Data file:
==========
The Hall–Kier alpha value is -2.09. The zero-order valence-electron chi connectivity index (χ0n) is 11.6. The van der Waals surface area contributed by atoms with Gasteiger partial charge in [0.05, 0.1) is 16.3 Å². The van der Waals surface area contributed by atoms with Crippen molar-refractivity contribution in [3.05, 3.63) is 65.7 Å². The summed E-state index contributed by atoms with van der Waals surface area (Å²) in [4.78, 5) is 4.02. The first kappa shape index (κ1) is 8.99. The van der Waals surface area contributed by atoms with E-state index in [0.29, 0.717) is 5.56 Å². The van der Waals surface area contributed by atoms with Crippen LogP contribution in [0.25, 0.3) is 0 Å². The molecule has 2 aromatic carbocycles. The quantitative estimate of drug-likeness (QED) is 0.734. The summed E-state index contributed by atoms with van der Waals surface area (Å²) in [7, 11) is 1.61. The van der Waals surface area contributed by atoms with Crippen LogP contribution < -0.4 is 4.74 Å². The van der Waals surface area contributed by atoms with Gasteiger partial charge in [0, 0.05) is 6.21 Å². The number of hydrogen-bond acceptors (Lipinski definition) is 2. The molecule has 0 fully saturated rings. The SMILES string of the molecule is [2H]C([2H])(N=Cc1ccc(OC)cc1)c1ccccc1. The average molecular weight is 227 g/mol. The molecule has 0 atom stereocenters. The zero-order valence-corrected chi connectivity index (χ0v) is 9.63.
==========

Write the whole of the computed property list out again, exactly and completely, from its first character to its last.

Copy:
The Hall–Kier alpha value is -2.09. The zero-order valence-electron chi connectivity index (χ0n) is 11.6. The van der Waals surface area contributed by atoms with Gasteiger partial charge in [0.05, 0.1) is 16.3 Å². The van der Waals surface area contributed by atoms with Crippen molar-refractivity contribution in [3.05, 3.63) is 65.7 Å². The summed E-state index contributed by atoms with van der Waals surface area (Å²) in [4.78, 5) is 4.02. The first kappa shape index (κ1) is 8.99. The van der Waals surface area contributed by atoms with E-state index in [0.29, 0.717) is 5.56 Å². The van der Waals surface area contributed by atoms with Crippen LogP contribution in [0.25, 0.3) is 0 Å². The molecule has 2 aromatic carbocycles. The quantitative estimate of drug-likeness (QED) is 0.734. The summed E-state index contributed by atoms with van der Waals surface area (Å²) in [7, 11) is 1.61. The van der Waals surface area contributed by atoms with Crippen LogP contribution < -0.4 is 4.74 Å². The van der Waals surface area contributed by atoms with Gasteiger partial charge in [0, 0.05) is 6.21 Å². The number of hydrogen-bond acceptors (Lipinski definition) is 2. The molecule has 0 fully saturated rings. The SMILES string of the molecule is [2H]C([2H])(N=Cc1ccc(OC)cc1)c1ccccc1. The average molecular weight is 227 g/mol. The molecule has 0 atom stereocenters. The zero-order valence-corrected chi connectivity index (χ0v) is 9.63.